The harsh winter season in Siberia, Russia can be dangerous for humans and animals alike. One cat, named “Dymka” (which means “fog” in Russian), lost her limbs due to the extreme cold. However, with the help of compassionate veterinarians and modern technology, she was able to regain her mobility and walk once again.
Reportedly, a motorist discovered a kitten wandering in the frigid streets of Novokuznetsk, Siberia. This compassionate person took the unfortunate feline to a clinic in Novosibirsk, where veterinarians diagnosed her with frostbite on all four paws, her tail, and her ears, resulting from prolonged exposure to the harsh Siberian weather.
The experts at the clinic had to make a tough decision when Dymka, the four-year-old kitten, arrived with severely injured front and rear legs. Eventually, they had to amputate her limbs. But the team didn’t give up hope and collaborated with researchers from TPU to develop a specialized titanium prosthesis for Dymka that would help her regain normal mobility. With their combined efforts, Dymka was given a second chance at living a healthy and active life.
After utilizing advanced technology, including CT scans of Dymka’s paws, and implementing calcium phosphate alongside 3D-printed titanium implants fused with the kitten’s leg bones, they were able to effectively implant the first set of implants into her front legs. Following this success, they repeated the process on her hind legs.
Dymka has made remarkable progress in her recovery, thanks to the crucial procedure that lasted over half a year. The clinic that handled her case has recently shared a video on YouTube, showcasing how the kitten has regained her mobility with her titanium legs. In the footage, Dymka can be seen walking, stretching, and playing around with ease, as if she never lost her limbs in the first place. Her titanium legs are flexible and feature a black textured background, allowing her to move around comfortably.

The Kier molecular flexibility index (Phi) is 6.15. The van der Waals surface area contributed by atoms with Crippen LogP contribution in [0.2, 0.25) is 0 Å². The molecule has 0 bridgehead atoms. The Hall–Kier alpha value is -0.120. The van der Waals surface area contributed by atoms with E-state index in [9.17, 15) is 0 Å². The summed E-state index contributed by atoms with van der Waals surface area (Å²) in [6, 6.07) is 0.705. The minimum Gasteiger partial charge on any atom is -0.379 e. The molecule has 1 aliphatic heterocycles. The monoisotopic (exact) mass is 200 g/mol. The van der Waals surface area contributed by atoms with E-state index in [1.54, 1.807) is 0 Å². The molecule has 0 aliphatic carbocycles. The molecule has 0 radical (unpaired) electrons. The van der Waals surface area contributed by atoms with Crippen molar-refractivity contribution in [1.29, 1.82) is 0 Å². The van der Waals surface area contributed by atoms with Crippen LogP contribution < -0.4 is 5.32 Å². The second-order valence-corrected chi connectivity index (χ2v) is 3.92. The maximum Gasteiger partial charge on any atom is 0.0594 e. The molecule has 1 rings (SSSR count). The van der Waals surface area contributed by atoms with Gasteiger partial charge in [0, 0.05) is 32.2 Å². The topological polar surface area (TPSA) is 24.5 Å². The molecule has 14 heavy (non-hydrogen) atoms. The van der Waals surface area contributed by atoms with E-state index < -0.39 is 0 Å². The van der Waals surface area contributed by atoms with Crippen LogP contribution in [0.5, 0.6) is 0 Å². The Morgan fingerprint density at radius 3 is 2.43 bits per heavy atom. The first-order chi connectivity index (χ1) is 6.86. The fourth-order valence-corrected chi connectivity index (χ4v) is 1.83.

It’s worth mentioning that Dymka is now the second feline to receive this innovative surgery. The first time it was done was back in 2016 on a cat named Ryzhik, whose mobility was restored after losing her limbs.
In Siberian cities, freezing temperatures during winter often cause frostbite among cats and other animals. Frostbite happens when the skin and underlying tissues freeze due to extreme cold, usually affecting the extremities. In severe cases, amputation may be required to prevent further damage and save the animal’s life.
If you’re a fur parent residing in a locale with harsh winters, it’s imperative to take extra precautions for the safety of your pets. Avoid putting them at risk by keeping them away from life-threatening situations.